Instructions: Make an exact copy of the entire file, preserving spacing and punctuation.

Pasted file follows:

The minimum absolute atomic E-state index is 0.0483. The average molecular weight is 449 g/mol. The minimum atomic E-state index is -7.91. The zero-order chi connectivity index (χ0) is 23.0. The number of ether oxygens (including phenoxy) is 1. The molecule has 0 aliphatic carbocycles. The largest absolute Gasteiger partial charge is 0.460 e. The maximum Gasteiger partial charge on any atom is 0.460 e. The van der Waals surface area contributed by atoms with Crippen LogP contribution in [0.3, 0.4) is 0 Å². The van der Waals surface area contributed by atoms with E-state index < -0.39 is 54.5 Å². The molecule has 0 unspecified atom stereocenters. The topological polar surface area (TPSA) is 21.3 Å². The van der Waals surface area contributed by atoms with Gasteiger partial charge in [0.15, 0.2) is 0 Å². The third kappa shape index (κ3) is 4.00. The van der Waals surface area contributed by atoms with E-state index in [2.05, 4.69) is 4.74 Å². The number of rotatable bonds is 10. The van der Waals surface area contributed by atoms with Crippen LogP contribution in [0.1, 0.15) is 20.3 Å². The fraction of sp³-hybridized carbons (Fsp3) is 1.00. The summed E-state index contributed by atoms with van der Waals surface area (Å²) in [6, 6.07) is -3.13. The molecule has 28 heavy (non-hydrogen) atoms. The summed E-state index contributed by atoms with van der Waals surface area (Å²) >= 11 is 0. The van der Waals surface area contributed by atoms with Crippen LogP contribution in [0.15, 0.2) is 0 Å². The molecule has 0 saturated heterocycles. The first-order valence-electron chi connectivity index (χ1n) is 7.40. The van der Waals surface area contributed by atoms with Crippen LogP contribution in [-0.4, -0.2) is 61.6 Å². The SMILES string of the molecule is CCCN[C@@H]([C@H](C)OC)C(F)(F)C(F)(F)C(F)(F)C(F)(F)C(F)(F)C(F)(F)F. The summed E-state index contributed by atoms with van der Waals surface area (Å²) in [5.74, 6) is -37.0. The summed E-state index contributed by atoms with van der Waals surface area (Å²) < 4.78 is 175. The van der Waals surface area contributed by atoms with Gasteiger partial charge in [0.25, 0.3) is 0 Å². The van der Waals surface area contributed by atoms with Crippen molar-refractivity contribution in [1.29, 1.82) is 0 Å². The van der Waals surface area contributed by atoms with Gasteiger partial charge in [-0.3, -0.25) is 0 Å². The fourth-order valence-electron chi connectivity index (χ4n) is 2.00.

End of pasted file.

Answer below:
The minimum absolute atomic E-state index is 0.0483. The average molecular weight is 449 g/mol. The minimum atomic E-state index is -7.91. The zero-order chi connectivity index (χ0) is 23.0. The number of ether oxygens (including phenoxy) is 1. The molecule has 0 aliphatic carbocycles. The largest absolute Gasteiger partial charge is 0.460 e. The maximum Gasteiger partial charge on any atom is 0.460 e. The van der Waals surface area contributed by atoms with Crippen LogP contribution in [0.3, 0.4) is 0 Å². The van der Waals surface area contributed by atoms with E-state index < -0.39 is 54.5 Å². The molecule has 0 unspecified atom stereocenters. The topological polar surface area (TPSA) is 21.3 Å². The van der Waals surface area contributed by atoms with Gasteiger partial charge in [0.15, 0.2) is 0 Å². The third kappa shape index (κ3) is 4.00. The van der Waals surface area contributed by atoms with E-state index in [2.05, 4.69) is 4.74 Å². The number of rotatable bonds is 10. The van der Waals surface area contributed by atoms with Crippen LogP contribution in [0.1, 0.15) is 20.3 Å². The fraction of sp³-hybridized carbons (Fsp3) is 1.00. The summed E-state index contributed by atoms with van der Waals surface area (Å²) in [6, 6.07) is -3.13. The molecule has 28 heavy (non-hydrogen) atoms. The summed E-state index contributed by atoms with van der Waals surface area (Å²) >= 11 is 0. The van der Waals surface area contributed by atoms with Crippen LogP contribution in [0.15, 0.2) is 0 Å². The molecule has 0 saturated heterocycles. The first-order valence-electron chi connectivity index (χ1n) is 7.40. The van der Waals surface area contributed by atoms with Crippen LogP contribution in [-0.4, -0.2) is 61.6 Å². The SMILES string of the molecule is CCCN[C@@H]([C@H](C)OC)C(F)(F)C(F)(F)C(F)(F)C(F)(F)C(F)(F)C(F)(F)F. The summed E-state index contributed by atoms with van der Waals surface area (Å²) in [5.74, 6) is -37.0. The summed E-state index contributed by atoms with van der Waals surface area (Å²) < 4.78 is 175. The van der Waals surface area contributed by atoms with Gasteiger partial charge in [0.25, 0.3) is 0 Å². The van der Waals surface area contributed by atoms with Crippen molar-refractivity contribution in [1.29, 1.82) is 0 Å². The van der Waals surface area contributed by atoms with Gasteiger partial charge in [-0.3, -0.25) is 0 Å². The fourth-order valence-electron chi connectivity index (χ4n) is 2.00.